Ambulance personnel is the most important first responder in the community. Their role is to participate in and coordinate or directly provide out-of-hospital or pre-hospital emergency medical care. The nature of the job and the uncontrolled or often unpredictable environment are not mostly inherent in any other profession, so their impact on a worker can be crucial. This paper will examine the emergency medical services field’s positive and negative effects on its provider, namely paramedics.
Occupational and organizational factors such as workload, long shifts, and limited time to report or take a break affect paramedics. In addition to psychological effects from exposure to professional stress, there are also physical effects (Lamplugh, 2017). These include sleep disturbances, headaches, musculoskeletal injuries, fatigue, and stomach problems. Because paramedics often kneel, bend and lift weights, they are at risk for injuries and possible illnesses. They are at high risk for contact with body fluids such as vomit and blood. In addition, paramedics often encounter people with infectious diseases.
This job requires preparedness to witness many terrible accidents and situations. The emergency medical teams sometimes encounter people with open wounds, amputated limbs, and other horrific trauma. It is difficult to see so many sick, injured, and dying people on a daily basis (Lamplugh, 2017). That is why burnout is also a big problem for paramedics – if they do not love their profession, they will get tired of it very quickly.
In addition, some people may be mentally unwell and be a threat to themselves and emergency team members. A person in an extreme situation is rarely in a good mood, and the patient or his entourage may behave rudely and disrespectfully and sometimes attack (Lamplugh, 2017). There is also the possibility of legal action against emergency personnel if their patients do not like something. It can result in a paramedic’s punishment or dismissal, even if the original reason for the suer’s displeasure is absurd.
However, working in the EMS does not have an exclusively negative effect on its employees. Many of them actually enjoy their work and are happy to be able to help people, which is the primary goal of the profession. Physical help is not always enough and is not always needed; while psychological help will never be redundant, a few kind words and a good attitude will help the victim endure better.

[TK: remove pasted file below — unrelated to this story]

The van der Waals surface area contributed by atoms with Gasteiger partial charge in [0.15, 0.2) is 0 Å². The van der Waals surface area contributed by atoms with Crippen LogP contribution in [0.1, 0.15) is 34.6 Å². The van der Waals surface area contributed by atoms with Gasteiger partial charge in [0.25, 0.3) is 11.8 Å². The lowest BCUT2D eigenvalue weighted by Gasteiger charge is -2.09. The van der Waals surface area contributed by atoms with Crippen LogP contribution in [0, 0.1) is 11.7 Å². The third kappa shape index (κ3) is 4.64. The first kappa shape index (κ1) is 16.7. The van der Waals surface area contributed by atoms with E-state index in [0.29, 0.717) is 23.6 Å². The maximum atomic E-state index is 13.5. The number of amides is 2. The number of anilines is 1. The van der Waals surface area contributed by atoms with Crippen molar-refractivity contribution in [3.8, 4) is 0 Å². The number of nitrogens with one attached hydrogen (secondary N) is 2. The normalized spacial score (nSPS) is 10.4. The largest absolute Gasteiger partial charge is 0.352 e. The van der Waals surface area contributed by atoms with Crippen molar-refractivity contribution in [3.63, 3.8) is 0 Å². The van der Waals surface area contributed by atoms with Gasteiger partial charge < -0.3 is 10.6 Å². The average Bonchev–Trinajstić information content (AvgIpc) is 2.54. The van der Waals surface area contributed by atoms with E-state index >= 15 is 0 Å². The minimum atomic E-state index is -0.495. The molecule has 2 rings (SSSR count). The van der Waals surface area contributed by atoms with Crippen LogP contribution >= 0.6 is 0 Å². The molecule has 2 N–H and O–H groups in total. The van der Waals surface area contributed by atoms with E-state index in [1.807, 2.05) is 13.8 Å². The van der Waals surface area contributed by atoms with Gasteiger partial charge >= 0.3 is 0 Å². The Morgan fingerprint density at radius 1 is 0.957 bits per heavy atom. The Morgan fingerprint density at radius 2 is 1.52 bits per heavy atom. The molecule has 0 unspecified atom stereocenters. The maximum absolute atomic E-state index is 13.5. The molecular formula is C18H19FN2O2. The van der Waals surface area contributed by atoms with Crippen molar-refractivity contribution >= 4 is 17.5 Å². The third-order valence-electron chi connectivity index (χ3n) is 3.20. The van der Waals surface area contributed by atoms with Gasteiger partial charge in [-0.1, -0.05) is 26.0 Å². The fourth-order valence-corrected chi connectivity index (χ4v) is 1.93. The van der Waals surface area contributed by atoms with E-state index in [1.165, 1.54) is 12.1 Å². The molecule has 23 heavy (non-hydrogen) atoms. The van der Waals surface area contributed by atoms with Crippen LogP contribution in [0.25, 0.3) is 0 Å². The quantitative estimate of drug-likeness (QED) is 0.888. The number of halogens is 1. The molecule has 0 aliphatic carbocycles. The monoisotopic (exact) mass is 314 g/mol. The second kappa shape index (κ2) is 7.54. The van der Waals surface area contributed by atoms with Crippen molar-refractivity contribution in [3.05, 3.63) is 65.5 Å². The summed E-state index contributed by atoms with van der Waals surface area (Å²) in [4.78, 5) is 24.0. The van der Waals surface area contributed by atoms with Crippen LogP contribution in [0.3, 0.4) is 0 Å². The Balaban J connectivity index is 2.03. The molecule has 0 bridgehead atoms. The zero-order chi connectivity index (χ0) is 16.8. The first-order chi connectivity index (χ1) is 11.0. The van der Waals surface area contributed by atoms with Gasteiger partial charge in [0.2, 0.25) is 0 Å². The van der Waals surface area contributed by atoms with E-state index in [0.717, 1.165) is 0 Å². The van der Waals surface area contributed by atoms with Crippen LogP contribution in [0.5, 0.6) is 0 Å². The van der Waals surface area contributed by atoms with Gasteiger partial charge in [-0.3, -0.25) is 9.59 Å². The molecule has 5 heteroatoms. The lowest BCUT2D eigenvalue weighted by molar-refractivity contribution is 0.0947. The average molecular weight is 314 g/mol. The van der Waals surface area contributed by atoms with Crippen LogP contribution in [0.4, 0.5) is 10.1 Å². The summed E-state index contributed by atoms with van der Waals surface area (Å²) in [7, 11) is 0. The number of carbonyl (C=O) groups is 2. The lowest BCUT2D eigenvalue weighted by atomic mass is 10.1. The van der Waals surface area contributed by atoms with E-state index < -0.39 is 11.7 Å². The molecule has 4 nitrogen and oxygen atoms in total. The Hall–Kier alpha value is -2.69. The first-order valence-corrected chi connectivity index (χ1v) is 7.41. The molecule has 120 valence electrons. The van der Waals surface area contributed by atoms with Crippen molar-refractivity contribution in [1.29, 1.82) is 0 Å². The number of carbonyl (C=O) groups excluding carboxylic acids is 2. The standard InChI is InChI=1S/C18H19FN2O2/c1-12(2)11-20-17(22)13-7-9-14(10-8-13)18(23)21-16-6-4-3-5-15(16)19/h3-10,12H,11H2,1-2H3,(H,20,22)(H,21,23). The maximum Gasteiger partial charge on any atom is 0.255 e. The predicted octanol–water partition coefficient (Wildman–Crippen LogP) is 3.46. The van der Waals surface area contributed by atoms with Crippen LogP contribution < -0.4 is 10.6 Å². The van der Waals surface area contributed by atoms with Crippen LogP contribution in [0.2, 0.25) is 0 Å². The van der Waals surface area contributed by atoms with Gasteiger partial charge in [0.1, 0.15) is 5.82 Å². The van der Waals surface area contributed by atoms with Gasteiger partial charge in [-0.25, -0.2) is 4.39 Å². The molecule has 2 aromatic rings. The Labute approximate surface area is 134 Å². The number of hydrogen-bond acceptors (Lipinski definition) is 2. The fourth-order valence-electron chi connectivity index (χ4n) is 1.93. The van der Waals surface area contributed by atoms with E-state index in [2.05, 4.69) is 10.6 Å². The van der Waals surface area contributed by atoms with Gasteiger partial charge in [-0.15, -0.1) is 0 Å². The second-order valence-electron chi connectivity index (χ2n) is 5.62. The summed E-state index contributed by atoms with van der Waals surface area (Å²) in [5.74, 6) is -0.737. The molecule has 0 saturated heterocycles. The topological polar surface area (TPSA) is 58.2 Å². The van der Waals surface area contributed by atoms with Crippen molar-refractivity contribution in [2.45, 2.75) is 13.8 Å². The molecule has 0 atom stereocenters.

Constant and varied practice sharpens the skills of paramedics. Unlike the movies that show emergency team routines, most cases do not include life threats to the patient. With every ride, even the professionals are never sure exactly what to expect on the spot, and adrenaline levels cannot help but rise. Stress and mood swings can not only be harmful but also strengthen and harden the mentality (Lamplugh, 2017). A paramedic’s job hones one’s ability to react to situations faster than ordinary people. Paramedics have better emergency management and response skills.
The fact that, as time passes, the employee only becomes more professional and has an extensive range of skills ensures that he or she will have a stable job not only in the field but also, for example, in the emergency room or at a hospital. Moreover, of course, the nature of the work allows for forming strong bonds with partners and team, which ultimately positively impacts the psychological well-being of paramedics and the quality of their work.
As a result, the paramedic profession has many negative and positive effects on the person who chooses it. Not everyone will last long with the alternation of peak workloads and downtime, sometimes filled with bureaucracy, with shifts that can end much later than they should. A strong, resilient, and altruistic personality is essential to a successful work process that is always rewarded with genuine human gratitude.
Lamplugh, M. (2017). The stress in EMS: Effects of stress on the unsung heroes of the EMS profession. Journal of Emergency Medical Services.